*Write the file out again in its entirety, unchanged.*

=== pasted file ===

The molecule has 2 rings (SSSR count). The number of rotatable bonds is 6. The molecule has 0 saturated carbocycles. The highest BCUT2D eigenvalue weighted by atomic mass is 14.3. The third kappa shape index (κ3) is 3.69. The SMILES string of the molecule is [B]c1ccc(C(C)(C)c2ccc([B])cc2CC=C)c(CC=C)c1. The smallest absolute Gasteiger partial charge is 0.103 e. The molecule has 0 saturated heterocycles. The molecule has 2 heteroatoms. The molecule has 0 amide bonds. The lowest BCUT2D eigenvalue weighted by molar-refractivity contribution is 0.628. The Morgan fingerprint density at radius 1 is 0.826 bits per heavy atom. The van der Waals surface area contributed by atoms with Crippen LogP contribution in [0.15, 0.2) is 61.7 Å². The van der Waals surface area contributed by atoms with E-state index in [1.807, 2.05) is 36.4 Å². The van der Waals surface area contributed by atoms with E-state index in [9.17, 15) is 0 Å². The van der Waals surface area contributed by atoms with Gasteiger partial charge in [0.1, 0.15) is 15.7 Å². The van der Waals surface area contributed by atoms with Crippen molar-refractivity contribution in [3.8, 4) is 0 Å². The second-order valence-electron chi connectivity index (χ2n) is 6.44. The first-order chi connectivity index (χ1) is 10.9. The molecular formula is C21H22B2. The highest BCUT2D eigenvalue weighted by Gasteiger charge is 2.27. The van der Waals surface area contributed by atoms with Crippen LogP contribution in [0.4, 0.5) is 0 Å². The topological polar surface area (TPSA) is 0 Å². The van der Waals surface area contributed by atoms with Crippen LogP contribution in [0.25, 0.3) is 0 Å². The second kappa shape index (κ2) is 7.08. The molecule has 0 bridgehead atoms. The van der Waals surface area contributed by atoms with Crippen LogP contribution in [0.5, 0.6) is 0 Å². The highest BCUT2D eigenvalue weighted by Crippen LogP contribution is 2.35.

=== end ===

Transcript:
The molecule has 2 rings (SSSR count). The number of rotatable bonds is 6. The molecule has 0 saturated carbocycles. The highest BCUT2D eigenvalue weighted by atomic mass is 14.3. The third kappa shape index (κ3) is 3.69. The SMILES string of the molecule is [B]c1ccc(C(C)(C)c2ccc([B])cc2CC=C)c(CC=C)c1. The smallest absolute Gasteiger partial charge is 0.103 e. The molecule has 0 saturated heterocycles. The molecule has 2 heteroatoms. The molecule has 0 amide bonds. The lowest BCUT2D eigenvalue weighted by molar-refractivity contribution is 0.628. The Morgan fingerprint density at radius 1 is 0.826 bits per heavy atom. The van der Waals surface area contributed by atoms with Crippen LogP contribution in [0.15, 0.2) is 61.7 Å². The van der Waals surface area contributed by atoms with E-state index in [1.807, 2.05) is 36.4 Å². The van der Waals surface area contributed by atoms with E-state index in [9.17, 15) is 0 Å². The van der Waals surface area contributed by atoms with Gasteiger partial charge in [0.1, 0.15) is 15.7 Å². The van der Waals surface area contributed by atoms with Crippen molar-refractivity contribution in [3.8, 4) is 0 Å². The second-order valence-electron chi connectivity index (χ2n) is 6.44. The first-order chi connectivity index (χ1) is 10.9. The molecular formula is C21H22B2. The highest BCUT2D eigenvalue weighted by Gasteiger charge is 2.27. The van der Waals surface area contributed by atoms with Crippen LogP contribution in [0.4, 0.5) is 0 Å². The topological polar surface area (TPSA) is 0 Å². The van der Waals surface area contributed by atoms with Crippen LogP contribution in [0.25, 0.3) is 0 Å². The second kappa shape index (κ2) is 7.08. The molecule has 0 bridgehead atoms. The van der Waals surface area contributed by atoms with Crippen LogP contribution in [0.5, 0.6) is 0 Å². The highest BCUT2D eigenvalue weighted by Crippen LogP contribution is 2.35.